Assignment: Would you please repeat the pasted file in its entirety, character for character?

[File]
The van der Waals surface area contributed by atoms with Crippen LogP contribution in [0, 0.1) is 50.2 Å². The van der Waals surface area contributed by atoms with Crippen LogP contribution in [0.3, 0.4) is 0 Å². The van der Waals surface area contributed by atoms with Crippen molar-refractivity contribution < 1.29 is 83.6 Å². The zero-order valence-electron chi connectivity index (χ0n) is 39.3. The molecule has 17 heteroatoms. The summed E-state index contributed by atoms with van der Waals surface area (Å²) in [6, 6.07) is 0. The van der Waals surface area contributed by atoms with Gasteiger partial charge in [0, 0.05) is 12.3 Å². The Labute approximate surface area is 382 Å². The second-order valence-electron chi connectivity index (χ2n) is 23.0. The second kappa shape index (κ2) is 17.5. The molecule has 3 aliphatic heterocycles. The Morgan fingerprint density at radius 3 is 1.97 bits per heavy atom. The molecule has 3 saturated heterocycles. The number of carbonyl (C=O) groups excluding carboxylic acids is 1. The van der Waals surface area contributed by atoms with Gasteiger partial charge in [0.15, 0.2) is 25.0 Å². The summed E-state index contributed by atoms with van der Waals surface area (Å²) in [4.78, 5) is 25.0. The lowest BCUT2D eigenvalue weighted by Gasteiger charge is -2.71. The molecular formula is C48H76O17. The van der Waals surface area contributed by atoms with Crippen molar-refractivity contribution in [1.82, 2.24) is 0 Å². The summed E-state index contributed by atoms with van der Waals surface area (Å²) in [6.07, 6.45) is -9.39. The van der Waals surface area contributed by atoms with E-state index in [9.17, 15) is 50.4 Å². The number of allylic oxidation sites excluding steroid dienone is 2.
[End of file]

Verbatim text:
The van der Waals surface area contributed by atoms with Crippen LogP contribution in [0, 0.1) is 50.2 Å². The van der Waals surface area contributed by atoms with Crippen LogP contribution in [0.3, 0.4) is 0 Å². The van der Waals surface area contributed by atoms with Crippen molar-refractivity contribution < 1.29 is 83.6 Å². The zero-order valence-electron chi connectivity index (χ0n) is 39.3. The molecule has 17 heteroatoms. The summed E-state index contributed by atoms with van der Waals surface area (Å²) in [6, 6.07) is 0. The van der Waals surface area contributed by atoms with Gasteiger partial charge in [0, 0.05) is 12.3 Å². The Labute approximate surface area is 382 Å². The second-order valence-electron chi connectivity index (χ2n) is 23.0. The second kappa shape index (κ2) is 17.5. The molecule has 3 aliphatic heterocycles. The Morgan fingerprint density at radius 3 is 1.97 bits per heavy atom. The molecule has 3 saturated heterocycles. The number of carbonyl (C=O) groups excluding carboxylic acids is 1. The van der Waals surface area contributed by atoms with Gasteiger partial charge in [0.15, 0.2) is 25.0 Å². The summed E-state index contributed by atoms with van der Waals surface area (Å²) in [4.78, 5) is 25.0. The lowest BCUT2D eigenvalue weighted by Gasteiger charge is -2.71. The molecular formula is C48H76O17. The van der Waals surface area contributed by atoms with Crippen molar-refractivity contribution in [1.82, 2.24) is 0 Å². The summed E-state index contributed by atoms with van der Waals surface area (Å²) in [6.07, 6.45) is -9.39. The van der Waals surface area contributed by atoms with E-state index in [9.17, 15) is 50.4 Å². The number of allylic oxidation sites excluding steroid dienone is 2.